Why Sanders' Simon & Garfunkel ad raises goose bumps

Art Garfunkel on Sanders ad using "America"
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Story highlights

  • New ads released by three campaigns show different effectiveness: Trump's succeeds at sowing doubt about Cruz, says Barbara Lippert
  • She says Cruz's attack ad on Trump misses mark, while Sanders', using Simon & Garfunkel song, is a home run without attacking

Barbara Lippert writes about media, advertising and politics in her "Mad Blog" at Mediapost.com. The opinions expressed in this commentary are hers.

(CNN)With the Iowa caucus and New Hampshire primary closing in, candidates are using every means possible to fire up the base, including relying heavily on the power of last-minute, old-fashioned, local TV advertising.

Barbara Lippert
That goes for Republican candidate Donald Trump, who, with every outspoken statement along the campaign trail, has earned billions worth of media coverage without spending a cent. He has decided to pour some $2 million a week into TV buys for ads in those two states.
Obviously, he's not alone. But up until last week, the candidates' TV spots were fairly standard, paint-by-number messages.
    The new surprise in this particularly unpredictable political season, however -- the breakout ad by far -- belongs to Democrat Bernie Sanders. Yes, the sometimes grumpy-seeming, non-candy-coated, white-haired, 74-year-old socialist candidate, imitated so well by a peevish Larry David, has released a 60-second ad that is so full of love, enthusiasm and patriotic uplift (complete with flag-waving) that it's downright goose bump-inducing.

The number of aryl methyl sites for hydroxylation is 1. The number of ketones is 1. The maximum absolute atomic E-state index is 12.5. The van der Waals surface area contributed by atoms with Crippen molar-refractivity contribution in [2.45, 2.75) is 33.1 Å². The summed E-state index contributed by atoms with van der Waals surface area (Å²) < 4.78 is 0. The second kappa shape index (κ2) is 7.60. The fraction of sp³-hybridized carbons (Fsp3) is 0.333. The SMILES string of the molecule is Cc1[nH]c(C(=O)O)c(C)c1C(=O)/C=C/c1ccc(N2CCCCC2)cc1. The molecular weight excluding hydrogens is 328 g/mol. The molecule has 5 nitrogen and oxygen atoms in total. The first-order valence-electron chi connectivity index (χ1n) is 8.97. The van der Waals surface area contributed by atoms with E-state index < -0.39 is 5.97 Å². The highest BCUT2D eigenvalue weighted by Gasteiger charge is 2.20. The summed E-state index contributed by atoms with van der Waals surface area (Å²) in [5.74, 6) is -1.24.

Set to the soothing sounds of the Simon & Garfunkel classic "America," the beautifully executed spot makes no claims, attacks or political statements of any kind. Rather, Sanders assumes the role of the kindly, twinkly paterfamilias, presiding magically over the country, while hugging, holding and smiling at supporters.
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    Intercut are shots of an array of solid, everyday Americans who are going about their business, drinking coffee, dancing, walking with their families and baling hay. The cuts are perfectly paced to the music, which, like Sanders, has been speaking this language since the 1960s; it gently suggests an earlier time when people were burning with ideological fervor.
    Iowa is a very white state, and Sanders followers are not known for their diversity, but we do see several people of color, all suggesting the beautiful mix that is America. During the musical hooks, "All come to look for America," we see sped-up digitized images of tens of thousands of Bernie's individual supporters (he is famously "not for sale").
    The visuals and music build to an emotional rally, with Sanders at the podium. By the very end, he's heard as a voice-over, saying only eight words: "I'm Bernie Sanders, and I approved this message." But with this message, he's brought a sweet but nonsyrupy sense of possibility and aspiration about the future (foreshadowing his tag line, "A Future to Believe In") as well as a visual and aural feast for those yearning to feel good again.
    Certainly, one of the reasons the Sanders ad stands out so much is that it's such a departure from the usual mudslinging. Attack ads are nasty and dirty, but politicians use them because they work (even to sometimes suppress the vote for a particular opponent).

    Going negative